Are New Year's resolutions really worth it?
Some say yes, some say absolutely not. In a random survey of Tri-Citians by the Herald, most people said the tradition should be revamped to be more productive.
Terry Bouslaugh of West Richland said she has never made a resolution for New Year's for good reason.
"I never make them because I know I can't keep them," she said with a smirk.
Never miss a local story.
Her sister, Judy King of Washougal, believes New Year's resolutions aren't worth the disappointment when those promises you make to yourself are broken, she said.
"You set yourself up for disappointment when you commit to not doing something then end up doing it anyway," King said.
Both sisters said the whole resolution thing is senseless, and they wonder why generations of people keep the tradition alive.
Mary Anne Smith-Fewell, of Richland, does make New Year's resolutions but she doesn't set herself up to fail, she said.
"How it works for me is I tell myself I will do more of something rather than I won't do something," Smith-Fewell said. "It's good to take a look at your life and see where you can be better. And if it takes the traditional way of doing that by making a New Year's resolution, then I suppose it's a good idea."
Whether you believe in resolutions or not, King figures the best way to approach the beginning of a new year should be the same as each day of the year.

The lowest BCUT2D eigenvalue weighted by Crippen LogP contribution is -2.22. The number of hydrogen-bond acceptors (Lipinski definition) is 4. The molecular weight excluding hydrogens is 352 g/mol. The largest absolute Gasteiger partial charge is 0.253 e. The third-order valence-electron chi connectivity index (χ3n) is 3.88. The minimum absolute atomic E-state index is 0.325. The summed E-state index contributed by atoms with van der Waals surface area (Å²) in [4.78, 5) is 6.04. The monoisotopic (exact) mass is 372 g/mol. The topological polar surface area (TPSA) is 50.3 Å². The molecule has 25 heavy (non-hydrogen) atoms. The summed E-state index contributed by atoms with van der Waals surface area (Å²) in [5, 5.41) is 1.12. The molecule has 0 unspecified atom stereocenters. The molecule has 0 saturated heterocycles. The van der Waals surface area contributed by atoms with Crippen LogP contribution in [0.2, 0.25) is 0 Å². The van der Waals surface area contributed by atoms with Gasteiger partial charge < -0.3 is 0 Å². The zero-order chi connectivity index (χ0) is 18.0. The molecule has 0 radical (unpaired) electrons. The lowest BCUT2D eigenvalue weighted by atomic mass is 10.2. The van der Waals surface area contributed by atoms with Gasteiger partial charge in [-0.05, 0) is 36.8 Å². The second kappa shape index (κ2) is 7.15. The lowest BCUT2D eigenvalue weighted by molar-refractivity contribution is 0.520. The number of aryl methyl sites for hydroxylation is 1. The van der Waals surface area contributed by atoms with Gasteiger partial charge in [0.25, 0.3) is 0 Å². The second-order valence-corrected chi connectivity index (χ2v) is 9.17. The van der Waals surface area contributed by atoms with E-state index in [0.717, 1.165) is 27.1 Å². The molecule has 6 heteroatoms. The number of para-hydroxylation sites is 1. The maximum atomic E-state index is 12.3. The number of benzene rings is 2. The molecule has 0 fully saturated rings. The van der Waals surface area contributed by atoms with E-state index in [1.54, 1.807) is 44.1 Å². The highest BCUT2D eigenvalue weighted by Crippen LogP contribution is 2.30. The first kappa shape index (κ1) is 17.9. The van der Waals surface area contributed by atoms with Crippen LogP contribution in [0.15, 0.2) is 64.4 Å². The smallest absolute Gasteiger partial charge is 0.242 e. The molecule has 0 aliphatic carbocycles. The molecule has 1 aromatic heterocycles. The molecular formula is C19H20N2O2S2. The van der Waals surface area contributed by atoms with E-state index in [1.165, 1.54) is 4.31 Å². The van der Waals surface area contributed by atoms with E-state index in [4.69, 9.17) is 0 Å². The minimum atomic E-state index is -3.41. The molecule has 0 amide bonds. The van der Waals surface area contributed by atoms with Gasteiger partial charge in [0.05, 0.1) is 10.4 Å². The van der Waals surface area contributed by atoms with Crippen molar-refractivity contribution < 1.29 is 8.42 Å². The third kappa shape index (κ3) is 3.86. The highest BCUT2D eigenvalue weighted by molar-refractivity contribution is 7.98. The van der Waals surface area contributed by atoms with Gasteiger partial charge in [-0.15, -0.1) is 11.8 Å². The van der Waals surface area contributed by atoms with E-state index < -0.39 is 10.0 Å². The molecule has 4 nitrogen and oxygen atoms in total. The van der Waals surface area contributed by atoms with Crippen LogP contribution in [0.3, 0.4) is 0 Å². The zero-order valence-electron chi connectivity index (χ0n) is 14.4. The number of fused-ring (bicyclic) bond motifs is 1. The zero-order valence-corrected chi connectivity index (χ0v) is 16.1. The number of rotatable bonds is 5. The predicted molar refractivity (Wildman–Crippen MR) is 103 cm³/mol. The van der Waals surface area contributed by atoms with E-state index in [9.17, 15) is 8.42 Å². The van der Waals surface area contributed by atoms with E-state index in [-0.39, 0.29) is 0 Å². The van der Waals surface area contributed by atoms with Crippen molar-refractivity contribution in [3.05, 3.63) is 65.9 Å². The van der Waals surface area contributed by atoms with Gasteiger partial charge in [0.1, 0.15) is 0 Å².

"I'm overweight and as broke as the next person but I'm not going to beat myself up and be miserable all year long because of it," King said. "It's important to be happy and make it a priority to make better decisions, like eating healthier and being a good person."
Liz Williams of Portland, shopping at a local store, said she likes the tradition of making New Year's resolutions. Some have worked and some have not.
"I always make a resolution each New Year's but I'm ashamed to say I don't always stick with them," she said. "And sometimes they do, like when I quit smoking 20 years ago after making that resolution. Can't complain about that."
The earliest recorded history of New Year's celebrations began in ancient Babylon about 4,000 years ago, according to the History website at www.history.com/topics/new-years.
But those Babylonians were celebrating more the coming of spring than the beginning of a new year, because it happened when the first new moon arrived after the vernal equinox -- the day in late March with an equal amount of sunlight and darkness, the website said.
Julius Caesar instituted Jan. 1 as the first day of the calendar year in about 64 B.C. when he changed to the Julian calendar. The old Roman calendar consisted of 10 months and 304 days each year, the website said.
It is believed that the practice of making resolutions for the new year first caught on among the ancient Babylonians, who made promises in order to earn the favor of the gods and start the year off on the right foot, such as promising to pay off debts and return borrowed farm equipment, the website said.
-- Dori O'Neal: 582-1514; firstname.lastname@example.org; Twitter: @dorioneal